When you analyze the business plan of any company, there is always going to be a go-to-market component and a strategy to bring the product to its relevant audience. That strategy, if planned properly, should include a sales component and a marketing component.

Both sales and marketing, at the end of the day, need to sell the product. If your sales team isn't selling, then they are failing, and if your marketing efforts don't yield sales, it is failing too. So if both sales and marketing have the same ultimate goal, what is the difference between the two?

In one word? Subtlety.

Put simply, sales is more direct: "Here is my product, it is great because of these three features. Buy it." Marketing is more subtle. And to be clear, I'm not talking about performance marketing -- advertising, I am talking about all other types of marketing, including branding, social media, PR, content, and on and on. Be subtle, tell me a story, get my heart pounding, and don't be a salesman. 

Here are a few examples of how subtlety manifests itself in marketing:

A press release is not a sales document.

A press release is a good reflection of your messaging as a whole. If you have a story to tell and you want that story covered by the press, sending a document about how your company is revolutionizing the world and how your product is the best thing since sliced bread will never work.

Let the product sell itself. Tell the journalist the story, the facts, and leave the superlatives out. If the product is as strong as you think it is, it will do the job without your fancy marketing lingo to accompany it.

By writing a press release that is more fact-oriented, one that tells the actual story, you are more likely to get a story that exceeds what you would have written had the press release been focused on how great your product is. Let the journalist, and by extension, your audience reach the conclusion about how great you are, by themselves, without you shoving it down their throats. Be subtle.

Don't ask me to promote you -- give me a reason to.

Whether you are on Facebook, Twitter, or any other platform, asking someone to promote you is basically you trying to cut corners and use shortcuts. Presumably, the person you are asking to tweet about you or your product has a large following, or else you wouldn't be asking them. Stop and think how they got that large audience, and you will quickly realize they got there by being valuable, and not by asking others to promote them.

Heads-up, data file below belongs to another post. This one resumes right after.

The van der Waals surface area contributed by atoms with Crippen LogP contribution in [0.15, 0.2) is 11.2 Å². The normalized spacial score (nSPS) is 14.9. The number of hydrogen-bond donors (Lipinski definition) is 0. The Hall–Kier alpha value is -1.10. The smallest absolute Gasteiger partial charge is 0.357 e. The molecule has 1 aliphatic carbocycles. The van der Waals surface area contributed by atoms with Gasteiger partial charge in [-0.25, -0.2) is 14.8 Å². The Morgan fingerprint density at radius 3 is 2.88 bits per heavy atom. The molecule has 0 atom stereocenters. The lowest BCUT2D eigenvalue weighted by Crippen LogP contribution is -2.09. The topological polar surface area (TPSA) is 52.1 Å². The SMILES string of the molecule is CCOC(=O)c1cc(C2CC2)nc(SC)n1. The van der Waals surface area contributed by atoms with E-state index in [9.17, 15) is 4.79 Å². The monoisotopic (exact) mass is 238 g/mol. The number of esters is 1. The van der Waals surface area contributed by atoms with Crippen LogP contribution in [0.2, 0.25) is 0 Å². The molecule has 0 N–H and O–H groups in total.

This applies to asking for likes, begging for retweets, or any other form of promotion. If you provide your audience with great value, they will ultimately promote you without you asking. When the decision is theirs, the actual promotion will be more heartfelt, more authentic, and by definition, more effective.

Don't cut corners. Invest the time needed to offer real insights. People will be more inclined to promote you. Be subtle.

Give others a stage, then enjoy the spot right next to them.

This point deserves an entire article by itself, but for now, the concept is fairly simple. Instead of writing a blog post about how amazing you are, and giving yourself a stage, promote others and their work. Give them the stage and what ends up happening is that you share that stage.

Imagine every Tuesday, on your company blog, you interview a thought leader in your space. By giving them a stage, you are strengthening your relationship, which is the first return on your investment. The second return is that as soon as you publish that interview-- which might include five questions and answers sent by email-- that person, who has a large and very relevant following, shares that article. Traffic.

Finally, the third result of an interview is that you increase your brand by aligning it with that industry name you just interviewed.

Instead of using your platform to self-promote, use it to promote others and you will end up gaining in the long run. With subtlety.

Published on: Jun 3, 2019
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